After a law in Texas mandating the display of donated items bearing the phrase “In God We Trust” went into effect, civil rights advocates voiced concern that officials would distribute “In God We Trust” posters to public schools.
Sophie Ellman-Golan of Jews for Racial and Economic Justice (JFREJ) told the Guardian that the posters show “the more casual ways a state can impose religion on the public.” The separation of church and state is completely undermined by them. It’s hard to look at them apart from the larger Christian nationalist project, though.
Southlake Anti-Racism Coalition (SARC) members expressed “disturbed” over the possible example the posters’ dissemination would set.
The Secular Advocacy and Research Center (SARC) issued a statement expressing concern over the “chilling effect” that the “blatant intrusion of religion in what should be a secular public institution” would have on students who do not practice the dominant Christian faith.
Despite the phrase’s lack of religious specificity, “In God We Trust” has been widely criticized for being used to promote Christian nationalism.
Kristina Lee of Colorado State University wrote last year that Christians were instrumental in having the phrase placed on coins during the Civil War, and that this fact is now cited as “evidence” that the United States is a Christian nation.
It’s not the first time the government has mandated the use of the phrase, and it’s not the first time the flags have been distributed in Texas.
In 2021, the city council of Chesapeake, Virginia, decided to spend around $87,000 to have the motto “In God We Trust” displayed on all city vehicles.
According to JFREJ’s Ellman-Golan, this issue is intrinsically linked to others, including the plight of Texan women and their access to quality education.
When pressed further, she said, “We know that state governments in places like Texas are codifying white Christian nationalist patriarchy into law at an alarming rate.” “The most extreme forms of this are attempts to censor education and bans on abortion and gender-affirming care.”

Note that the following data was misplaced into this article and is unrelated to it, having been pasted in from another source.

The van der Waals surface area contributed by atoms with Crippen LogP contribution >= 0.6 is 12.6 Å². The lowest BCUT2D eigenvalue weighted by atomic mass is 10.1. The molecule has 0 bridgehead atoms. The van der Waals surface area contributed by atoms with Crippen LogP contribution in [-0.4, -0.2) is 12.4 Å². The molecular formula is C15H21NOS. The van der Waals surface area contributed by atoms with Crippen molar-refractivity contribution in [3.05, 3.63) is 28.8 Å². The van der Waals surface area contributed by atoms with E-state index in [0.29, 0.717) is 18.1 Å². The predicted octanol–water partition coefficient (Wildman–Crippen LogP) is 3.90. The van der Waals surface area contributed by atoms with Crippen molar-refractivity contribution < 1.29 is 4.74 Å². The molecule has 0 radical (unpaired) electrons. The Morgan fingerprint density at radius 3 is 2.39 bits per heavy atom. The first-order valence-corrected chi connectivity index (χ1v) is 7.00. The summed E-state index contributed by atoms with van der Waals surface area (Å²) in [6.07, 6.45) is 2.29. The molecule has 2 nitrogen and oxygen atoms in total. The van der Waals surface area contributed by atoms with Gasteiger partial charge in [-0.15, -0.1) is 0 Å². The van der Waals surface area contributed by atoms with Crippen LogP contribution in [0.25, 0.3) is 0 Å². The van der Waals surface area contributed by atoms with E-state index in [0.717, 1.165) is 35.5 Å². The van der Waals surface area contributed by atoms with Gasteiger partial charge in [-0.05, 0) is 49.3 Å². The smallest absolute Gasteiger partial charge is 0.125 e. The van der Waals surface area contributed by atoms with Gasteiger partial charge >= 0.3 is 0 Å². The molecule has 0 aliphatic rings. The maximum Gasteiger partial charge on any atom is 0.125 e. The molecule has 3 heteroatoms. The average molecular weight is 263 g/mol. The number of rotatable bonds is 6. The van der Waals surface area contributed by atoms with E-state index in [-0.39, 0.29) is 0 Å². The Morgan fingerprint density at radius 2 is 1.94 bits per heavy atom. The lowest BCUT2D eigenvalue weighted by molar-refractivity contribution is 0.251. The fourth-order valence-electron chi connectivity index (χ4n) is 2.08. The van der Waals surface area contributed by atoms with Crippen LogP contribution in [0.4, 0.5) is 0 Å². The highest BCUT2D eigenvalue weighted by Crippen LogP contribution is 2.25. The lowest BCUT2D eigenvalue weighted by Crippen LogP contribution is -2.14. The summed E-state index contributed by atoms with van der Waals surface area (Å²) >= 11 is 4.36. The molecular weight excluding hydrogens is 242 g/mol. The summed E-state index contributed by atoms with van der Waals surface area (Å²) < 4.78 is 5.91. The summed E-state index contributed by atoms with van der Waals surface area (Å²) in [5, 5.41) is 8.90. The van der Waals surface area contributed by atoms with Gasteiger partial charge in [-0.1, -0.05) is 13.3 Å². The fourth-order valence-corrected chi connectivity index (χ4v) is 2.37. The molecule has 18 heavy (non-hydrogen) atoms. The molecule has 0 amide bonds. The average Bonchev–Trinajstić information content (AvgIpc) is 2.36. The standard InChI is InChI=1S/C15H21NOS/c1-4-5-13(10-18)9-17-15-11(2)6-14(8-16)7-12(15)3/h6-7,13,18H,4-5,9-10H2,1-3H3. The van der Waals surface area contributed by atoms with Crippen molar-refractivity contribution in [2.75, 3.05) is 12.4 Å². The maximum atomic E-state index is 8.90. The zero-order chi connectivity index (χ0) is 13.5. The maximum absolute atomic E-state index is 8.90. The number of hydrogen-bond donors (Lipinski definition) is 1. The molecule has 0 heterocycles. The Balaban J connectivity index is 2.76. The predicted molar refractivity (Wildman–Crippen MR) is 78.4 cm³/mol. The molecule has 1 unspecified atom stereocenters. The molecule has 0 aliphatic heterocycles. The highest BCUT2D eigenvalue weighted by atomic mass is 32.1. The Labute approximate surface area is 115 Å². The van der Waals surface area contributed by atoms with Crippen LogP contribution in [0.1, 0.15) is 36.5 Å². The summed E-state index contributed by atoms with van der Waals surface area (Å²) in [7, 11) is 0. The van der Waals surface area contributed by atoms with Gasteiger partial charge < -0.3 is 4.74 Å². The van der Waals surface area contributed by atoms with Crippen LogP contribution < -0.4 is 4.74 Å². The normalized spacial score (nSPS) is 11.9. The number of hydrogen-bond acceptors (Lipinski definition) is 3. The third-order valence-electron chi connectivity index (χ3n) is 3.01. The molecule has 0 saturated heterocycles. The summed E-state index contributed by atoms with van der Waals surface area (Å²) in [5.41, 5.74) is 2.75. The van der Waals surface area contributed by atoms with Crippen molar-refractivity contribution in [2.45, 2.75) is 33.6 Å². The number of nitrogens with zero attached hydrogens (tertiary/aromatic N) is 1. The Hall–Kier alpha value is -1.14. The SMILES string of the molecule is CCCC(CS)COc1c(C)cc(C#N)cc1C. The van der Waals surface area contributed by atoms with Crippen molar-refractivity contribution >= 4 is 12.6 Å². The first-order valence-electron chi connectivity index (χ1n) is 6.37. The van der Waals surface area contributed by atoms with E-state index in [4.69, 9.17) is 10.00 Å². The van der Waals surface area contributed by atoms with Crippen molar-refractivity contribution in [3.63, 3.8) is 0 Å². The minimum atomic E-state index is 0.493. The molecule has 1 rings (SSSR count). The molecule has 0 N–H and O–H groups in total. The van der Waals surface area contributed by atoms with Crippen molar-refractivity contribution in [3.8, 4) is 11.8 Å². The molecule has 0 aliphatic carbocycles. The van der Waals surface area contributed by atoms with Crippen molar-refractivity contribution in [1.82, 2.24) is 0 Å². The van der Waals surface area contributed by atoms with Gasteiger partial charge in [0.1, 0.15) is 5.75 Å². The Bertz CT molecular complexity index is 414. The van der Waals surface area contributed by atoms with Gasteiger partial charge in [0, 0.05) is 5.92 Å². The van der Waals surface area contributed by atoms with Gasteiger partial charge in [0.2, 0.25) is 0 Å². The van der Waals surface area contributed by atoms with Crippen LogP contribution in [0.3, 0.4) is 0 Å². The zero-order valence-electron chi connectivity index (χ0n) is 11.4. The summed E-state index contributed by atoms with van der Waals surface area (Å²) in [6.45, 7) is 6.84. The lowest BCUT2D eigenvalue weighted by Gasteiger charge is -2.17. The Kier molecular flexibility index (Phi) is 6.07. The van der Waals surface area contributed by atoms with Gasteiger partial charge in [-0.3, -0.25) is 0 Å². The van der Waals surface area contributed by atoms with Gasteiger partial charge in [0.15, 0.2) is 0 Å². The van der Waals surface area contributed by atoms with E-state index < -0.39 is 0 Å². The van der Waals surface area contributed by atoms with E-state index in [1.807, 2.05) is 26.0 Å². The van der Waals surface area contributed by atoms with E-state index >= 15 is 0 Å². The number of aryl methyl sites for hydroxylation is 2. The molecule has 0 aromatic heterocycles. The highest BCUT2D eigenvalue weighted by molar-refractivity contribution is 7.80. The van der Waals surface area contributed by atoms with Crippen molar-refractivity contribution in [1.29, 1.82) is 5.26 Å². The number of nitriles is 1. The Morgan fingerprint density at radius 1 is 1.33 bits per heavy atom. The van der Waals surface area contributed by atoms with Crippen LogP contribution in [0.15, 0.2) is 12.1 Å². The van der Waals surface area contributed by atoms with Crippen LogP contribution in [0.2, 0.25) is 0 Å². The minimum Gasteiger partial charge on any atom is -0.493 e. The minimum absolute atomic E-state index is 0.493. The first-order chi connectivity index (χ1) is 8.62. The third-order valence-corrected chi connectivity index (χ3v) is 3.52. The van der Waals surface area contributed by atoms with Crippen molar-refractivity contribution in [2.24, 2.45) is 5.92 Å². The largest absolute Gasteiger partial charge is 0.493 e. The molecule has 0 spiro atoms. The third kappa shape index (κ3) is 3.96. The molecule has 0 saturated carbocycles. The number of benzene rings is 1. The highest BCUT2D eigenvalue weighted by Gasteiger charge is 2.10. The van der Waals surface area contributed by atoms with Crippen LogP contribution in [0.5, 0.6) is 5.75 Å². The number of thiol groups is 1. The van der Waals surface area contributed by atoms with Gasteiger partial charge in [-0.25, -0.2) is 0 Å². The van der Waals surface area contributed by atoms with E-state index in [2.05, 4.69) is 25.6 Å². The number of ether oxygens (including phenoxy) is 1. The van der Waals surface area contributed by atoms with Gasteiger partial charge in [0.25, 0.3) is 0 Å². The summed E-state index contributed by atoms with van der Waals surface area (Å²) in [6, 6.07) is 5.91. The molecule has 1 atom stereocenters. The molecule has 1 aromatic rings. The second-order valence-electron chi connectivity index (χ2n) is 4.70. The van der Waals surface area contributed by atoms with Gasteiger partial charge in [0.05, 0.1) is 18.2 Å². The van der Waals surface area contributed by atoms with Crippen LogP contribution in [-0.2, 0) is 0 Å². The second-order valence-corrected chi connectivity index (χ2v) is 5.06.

Republican Texas state senator Bryan Hughes, who claims authorship of the “In God We Trust Act,” expressed delight on Twitter, writing that the motto “asserts our collective trust in a sovereign God.”
In the meantime, the Muslim civil rights organization Council on American-Islamic Relations (CAIR) expressed support for the initiative, saying it could provide students with an opportunity to learn about religions other than their own.
Corey Saylor, a spokesman for CAIR, told the Guardian that “the notion of trusting God is common across faiths.” Using this perspective, the posters can help students in Texas learn more about and appreciate the diversity of the state’s religious communities.
Saylor did not address the question of whether or not Muslim students in Texas feel safe practicing their religion openly. According to a 2020 CAIR report, roughly half of Muslim students in the Dallas-Fort Worth area of Texas have reported being bullied at school because of their faith.
People of non-Christian faiths have been falsely reported to police in Texas on occasion due to widespread prejudice against them.
In 2015, for example, a 14-year-old Muslim boy from a Texas suburb was arrested when a teacher suspected a homemade clock he brought to school was a bomb and called the police. A few months later, a bully in another Texas suburb reported that a 12-year-old Sikh boy had a bomb in his backpack, leading to his arrest.
As Saylor put it, “students of minority faiths’ [feeling] supported by educators to express how they understand trusting God” is crucial to the success of the “In God We Trust” initiative.
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